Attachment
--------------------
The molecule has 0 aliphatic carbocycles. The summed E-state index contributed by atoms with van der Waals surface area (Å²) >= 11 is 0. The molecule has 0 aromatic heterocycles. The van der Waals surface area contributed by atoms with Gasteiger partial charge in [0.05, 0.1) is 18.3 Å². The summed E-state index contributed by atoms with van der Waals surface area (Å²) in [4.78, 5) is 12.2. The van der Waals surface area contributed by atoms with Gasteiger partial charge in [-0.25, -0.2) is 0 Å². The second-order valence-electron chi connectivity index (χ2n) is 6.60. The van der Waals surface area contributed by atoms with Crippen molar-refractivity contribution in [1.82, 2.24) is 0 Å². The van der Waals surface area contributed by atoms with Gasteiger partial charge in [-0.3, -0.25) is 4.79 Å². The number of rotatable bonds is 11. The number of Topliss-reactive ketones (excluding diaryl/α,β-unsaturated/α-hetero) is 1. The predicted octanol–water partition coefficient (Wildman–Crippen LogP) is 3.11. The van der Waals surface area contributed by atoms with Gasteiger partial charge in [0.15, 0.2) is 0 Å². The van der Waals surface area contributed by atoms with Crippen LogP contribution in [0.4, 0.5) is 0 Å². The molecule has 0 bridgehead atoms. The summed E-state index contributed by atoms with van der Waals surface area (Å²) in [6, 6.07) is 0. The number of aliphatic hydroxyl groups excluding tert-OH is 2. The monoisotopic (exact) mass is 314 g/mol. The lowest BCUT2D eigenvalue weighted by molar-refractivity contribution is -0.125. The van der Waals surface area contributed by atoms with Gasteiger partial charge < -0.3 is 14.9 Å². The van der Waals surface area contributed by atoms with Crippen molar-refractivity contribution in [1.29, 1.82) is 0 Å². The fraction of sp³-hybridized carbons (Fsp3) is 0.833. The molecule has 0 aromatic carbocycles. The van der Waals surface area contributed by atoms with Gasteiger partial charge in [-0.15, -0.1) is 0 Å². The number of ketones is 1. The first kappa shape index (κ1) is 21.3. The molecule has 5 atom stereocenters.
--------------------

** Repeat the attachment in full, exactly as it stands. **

The molecule has 0 aliphatic carbocycles. The summed E-state index contributed by atoms with van der Waals surface area (Å²) >= 11 is 0. The molecule has 0 aromatic heterocycles. The van der Waals surface area contributed by atoms with Gasteiger partial charge in [0.05, 0.1) is 18.3 Å². The summed E-state index contributed by atoms with van der Waals surface area (Å²) in [4.78, 5) is 12.2. The van der Waals surface area contributed by atoms with Gasteiger partial charge in [-0.25, -0.2) is 0 Å². The second-order valence-electron chi connectivity index (χ2n) is 6.60. The van der Waals surface area contributed by atoms with Crippen molar-refractivity contribution in [1.82, 2.24) is 0 Å². The van der Waals surface area contributed by atoms with Gasteiger partial charge in [-0.3, -0.25) is 4.79 Å². The number of rotatable bonds is 11. The number of Topliss-reactive ketones (excluding diaryl/α,β-unsaturated/α-hetero) is 1. The predicted octanol–water partition coefficient (Wildman–Crippen LogP) is 3.11. The van der Waals surface area contributed by atoms with Gasteiger partial charge in [0.15, 0.2) is 0 Å². The van der Waals surface area contributed by atoms with Crippen LogP contribution in [0.4, 0.5) is 0 Å². The molecule has 0 bridgehead atoms. The summed E-state index contributed by atoms with van der Waals surface area (Å²) in [6, 6.07) is 0. The number of aliphatic hydroxyl groups excluding tert-OH is 2. The monoisotopic (exact) mass is 314 g/mol. The lowest BCUT2D eigenvalue weighted by molar-refractivity contribution is -0.125. The van der Waals surface area contributed by atoms with Gasteiger partial charge < -0.3 is 14.9 Å². The van der Waals surface area contributed by atoms with Crippen molar-refractivity contribution in [1.29, 1.82) is 0 Å². The fraction of sp³-hybridized carbons (Fsp3) is 0.833. The molecule has 0 aromatic carbocycles. The van der Waals surface area contributed by atoms with Gasteiger partial charge in [-0.15, -0.1) is 0 Å². The number of ketones is 1. The first kappa shape index (κ1) is 21.3. The molecule has 5 atom stereocenters.